Mandela made South Africa a welcoming and worthwhile tourism destination
Nelson Mandela?s prime legacy is undoubtedly the fact that he skillfully steered South Africa from apartheid pariah state to multiracial democracy peacefully and successfully, when the alternative of civil war was regarded as a distinct possibility. For that he was awarded the Nobel Peace Prize and rightly hailed as one of the 20th century?s most important political figures.
However, there has been a significant halo effect to the Mandela legacy, and tourism has been one of the principal beneficiaries. Prior to Mandela?s freedom, the unbanning of the African National Congress (ANC), and the 1994 democratic elections, South African tourism statistics were notoriously unreliable. For example, arrivals from neighboring African countries such as Swaziland, Namibia, Lesotho, and Botswana were ignored or discounted by the race-obsessed regime, and there were suspicions that arrival figures from Western countries were doctored to reflect ?normal? international relationships.
Through the 1950s and ’60s, there was certainly a constant trickle of visitors from the West, particularly from the UK and other colonial countries such as Australia and New Zealand. But as international protests against apartheid gathered momentum through the ’70s and ’80s, it became questionable for people of conscience to visit the country. Just as it was seen as inappropriate for musicians and artists to travel to South Africa, so too tourists and foreign visitors began to stay away.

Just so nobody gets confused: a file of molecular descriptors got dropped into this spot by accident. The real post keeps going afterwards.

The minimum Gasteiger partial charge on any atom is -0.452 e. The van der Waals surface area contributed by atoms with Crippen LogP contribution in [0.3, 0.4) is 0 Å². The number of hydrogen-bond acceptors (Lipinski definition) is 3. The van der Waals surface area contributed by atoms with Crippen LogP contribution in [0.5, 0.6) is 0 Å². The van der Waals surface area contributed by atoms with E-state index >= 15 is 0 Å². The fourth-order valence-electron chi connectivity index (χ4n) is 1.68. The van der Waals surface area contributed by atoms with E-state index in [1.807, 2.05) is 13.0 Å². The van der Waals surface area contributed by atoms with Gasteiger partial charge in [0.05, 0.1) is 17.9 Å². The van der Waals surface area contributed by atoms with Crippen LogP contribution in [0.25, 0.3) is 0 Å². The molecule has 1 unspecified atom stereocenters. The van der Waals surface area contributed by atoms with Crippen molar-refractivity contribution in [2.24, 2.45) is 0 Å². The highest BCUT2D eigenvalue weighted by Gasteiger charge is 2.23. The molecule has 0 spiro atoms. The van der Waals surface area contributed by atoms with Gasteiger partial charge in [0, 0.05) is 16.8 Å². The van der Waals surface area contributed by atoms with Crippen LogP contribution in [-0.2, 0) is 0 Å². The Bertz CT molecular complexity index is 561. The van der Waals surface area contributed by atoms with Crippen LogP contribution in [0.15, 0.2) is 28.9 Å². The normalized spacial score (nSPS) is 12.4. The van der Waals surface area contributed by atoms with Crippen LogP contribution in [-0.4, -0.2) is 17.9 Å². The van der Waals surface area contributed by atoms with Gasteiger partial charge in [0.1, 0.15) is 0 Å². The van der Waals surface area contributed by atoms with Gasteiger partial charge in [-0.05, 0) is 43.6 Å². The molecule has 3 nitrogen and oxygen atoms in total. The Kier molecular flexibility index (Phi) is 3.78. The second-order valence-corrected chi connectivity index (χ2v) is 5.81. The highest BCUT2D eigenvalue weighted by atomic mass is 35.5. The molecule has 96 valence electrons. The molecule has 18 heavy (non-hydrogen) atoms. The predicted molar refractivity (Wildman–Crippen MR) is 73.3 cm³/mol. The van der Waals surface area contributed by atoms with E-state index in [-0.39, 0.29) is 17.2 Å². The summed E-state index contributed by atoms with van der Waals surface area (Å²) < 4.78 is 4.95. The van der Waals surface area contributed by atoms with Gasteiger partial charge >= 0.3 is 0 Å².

The sudden democratization of the country in the early ’90s led unsurprisingly to a visitor boom. Between 1993, the last year of white minority rule, and 1999, the end of Mandela?s presidency, the number of Europeans holidaying in South Africa more than doubled from around 400,000 to almost a million, while North American tourism grew from 75,000 to almost 200,000.
Colin Bell, one of the pioneers of luxury safari tourism in the region, says that prior to Mandela?s release from prison, ?South Africa must have had one of the world?s worst performing tourism industries relative to its attractions. But when media images of President Mandela were beamed around the world, the country?s image changed almost instantaneously, and that, together with decades of pent-up demand, meant tourism has flourished.?
Whether the Mandela Effect will continue in the years after his death is open to question. Certainly the Mandela Legacy has been somewhat tarnished in recent years by unseemly squabbles among his relatives and by the dereliction of the great man?s museum in the Eastern Cape, his tribal homeland.
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